One has to laugh

I needed a few things at Boots today, so went into Yagnub on my own and pottered around.  I’ve so got out of the habit of doing that, it doesn’t come naturally any more.  But I had a £25 voucher and I stocked up on various odds and ends, bought some glasses in a charity shop, considered going to the dress shop but didn’t, and went home again.  As I said yesterday, we’ve relaxed for the weekend and that’s that – though I’ve got a 3 hour drive tomorrow, so I do need to be on the ball for that.

For the last few years, I’ve been using the iPlayer radio app to listen to BBC radio, and it’s pretty good.  I can mark programmes I want to listen to or download, and they come to the top of the list when there’s a new episode, so I can check through the list and see what I want to download.  It’s not perfect – I’d like not to have to ferret through, to see things I might be interested in, and I’d like new episodes to download automatically.  But it’s pretty good.  A week or two ago, I was notified that there was a new app called BBC Sounds, so I downloaded it.  It’s clearly aimed at younger people listening mostly to music, but that isn’t the problem.  What is, is that every single thing I’ve bookmarked is listed in random order, with no indication of whether there’s anything new since I last listened, nor whether the programme can still be listened to – a lot of them vanish after a month.  I keep the bookmarks – let’s say that there’s a programme which has a new series every year.  I get the notification that the new one has started, as long as I haven’t removed the bookmark.  But this new app is not in chronological order at all.  Apparently, it will suggest new programmes based on what you’ve listened to before, which is just what I want.  But I can’t do the massive amount of work involved in setting the whole thing up.  It seems that they’re going to withdraw iPlayer, on the grounds that not enough young people listen through it, and they’re interested in the under 35 audience, and are willing to spend 10 million pounds promoting it.  No idea if that’ll work, but it seems that they don’t care about losing me.  Audiobooks, here I come.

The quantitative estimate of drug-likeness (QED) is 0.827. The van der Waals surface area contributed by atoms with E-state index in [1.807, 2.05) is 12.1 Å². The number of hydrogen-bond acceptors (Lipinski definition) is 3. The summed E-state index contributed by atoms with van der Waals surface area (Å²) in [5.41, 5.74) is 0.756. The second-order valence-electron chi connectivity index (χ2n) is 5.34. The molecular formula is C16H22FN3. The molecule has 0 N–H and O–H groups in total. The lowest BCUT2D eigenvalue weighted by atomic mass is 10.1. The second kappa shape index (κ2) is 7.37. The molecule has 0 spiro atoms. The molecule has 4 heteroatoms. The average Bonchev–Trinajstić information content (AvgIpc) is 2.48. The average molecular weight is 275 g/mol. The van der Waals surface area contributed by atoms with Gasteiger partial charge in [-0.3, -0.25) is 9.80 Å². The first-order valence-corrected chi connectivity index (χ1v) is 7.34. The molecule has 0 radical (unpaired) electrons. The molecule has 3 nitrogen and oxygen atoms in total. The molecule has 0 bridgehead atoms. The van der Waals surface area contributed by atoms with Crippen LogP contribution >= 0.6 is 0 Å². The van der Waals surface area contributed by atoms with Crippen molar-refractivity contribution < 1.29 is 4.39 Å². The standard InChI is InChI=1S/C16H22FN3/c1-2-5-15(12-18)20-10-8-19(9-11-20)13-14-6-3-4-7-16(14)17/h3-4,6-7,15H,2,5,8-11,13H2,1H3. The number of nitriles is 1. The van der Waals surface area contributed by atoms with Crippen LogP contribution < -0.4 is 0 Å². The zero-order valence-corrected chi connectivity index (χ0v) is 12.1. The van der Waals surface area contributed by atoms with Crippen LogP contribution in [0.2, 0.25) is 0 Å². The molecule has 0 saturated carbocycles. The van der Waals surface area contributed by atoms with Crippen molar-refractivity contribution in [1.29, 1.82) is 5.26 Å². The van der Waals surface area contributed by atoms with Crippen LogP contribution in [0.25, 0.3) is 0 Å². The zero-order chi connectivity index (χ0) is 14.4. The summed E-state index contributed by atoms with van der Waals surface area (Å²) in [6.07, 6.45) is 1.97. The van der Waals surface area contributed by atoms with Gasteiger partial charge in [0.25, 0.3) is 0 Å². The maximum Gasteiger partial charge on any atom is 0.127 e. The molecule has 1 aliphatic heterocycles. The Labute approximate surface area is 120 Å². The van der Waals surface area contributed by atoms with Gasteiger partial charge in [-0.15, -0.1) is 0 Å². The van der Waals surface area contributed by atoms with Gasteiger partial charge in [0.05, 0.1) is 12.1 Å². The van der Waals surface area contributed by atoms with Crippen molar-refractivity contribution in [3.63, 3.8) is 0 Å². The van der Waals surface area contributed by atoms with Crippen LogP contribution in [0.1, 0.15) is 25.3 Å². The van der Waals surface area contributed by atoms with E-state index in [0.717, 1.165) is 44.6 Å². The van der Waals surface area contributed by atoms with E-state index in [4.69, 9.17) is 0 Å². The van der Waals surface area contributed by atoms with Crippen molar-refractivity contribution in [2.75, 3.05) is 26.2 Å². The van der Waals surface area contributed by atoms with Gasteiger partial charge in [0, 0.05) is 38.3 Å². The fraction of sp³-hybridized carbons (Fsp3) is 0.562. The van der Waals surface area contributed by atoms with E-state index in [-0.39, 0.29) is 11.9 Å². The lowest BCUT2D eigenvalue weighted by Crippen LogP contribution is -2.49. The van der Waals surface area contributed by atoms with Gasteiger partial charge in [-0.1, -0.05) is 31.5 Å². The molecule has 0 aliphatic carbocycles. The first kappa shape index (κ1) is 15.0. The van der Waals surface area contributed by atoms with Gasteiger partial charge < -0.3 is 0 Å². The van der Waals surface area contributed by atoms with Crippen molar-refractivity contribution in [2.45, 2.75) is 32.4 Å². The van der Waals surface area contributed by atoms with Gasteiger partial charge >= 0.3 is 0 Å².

I’m listening to Charlotte Bronte’s Shirley at present, in some haste as it only has a couple of days to go.  I evidently haven’t read it, which surprises me, but I didn’t know the plot at all.  It’s done very well and I’ll miss the BBC.  But they have to get the app right before junking the old one, if they want to keep their old listeners as well as possibly gaining new ones.  I don’t think they should worry about it, myself.  Just be good and people will follow you.

I’m going off to laugh or cry now.

4 comments on “One has to laugh

  1. Alan

    I use the iPlayer Radio app a lot too, and had exactly the same experience with Sounds. I didn’t however realise that they are going to withdraw iPlayer, which seems like a very big mistake given that sounds has a virtually unusable UI. Then again I suppose it’s not like the modern BBC to make a bad decision is it.

    Reply
    1. Z Post author

      There was an article about it in yesterday’s Times. They’re promoting the new app frantically- Lord knows why they’re so keen, but it’s all about attracting younger people. And it says iPlayer is soon to be wound down. Sounds has awful reviews on the App Store – I’ve added my own, comparing it unfavourably to iTunes.

      Reply
  2. Rog

    It was designed by “Perfect Curve” of W1A.
    The radio player app is one of the best things on my phone and Sounds is absolutely the worst – you couldn’t make it up 😥

    Reply
  3. Z Post author

    When I said ‘yesterday’s’, I meant Friday’s – the day before I wrote the post.

    It seems that no one who considered what was wanted in the app actually uses iPlayer, nor talked to anyone who does. It’s a shambles.

    Reply

Leave a Reply

Your email address will not be published. Required fields are marked *

This site uses Akismet to reduce spam. Learn how your comment data is processed.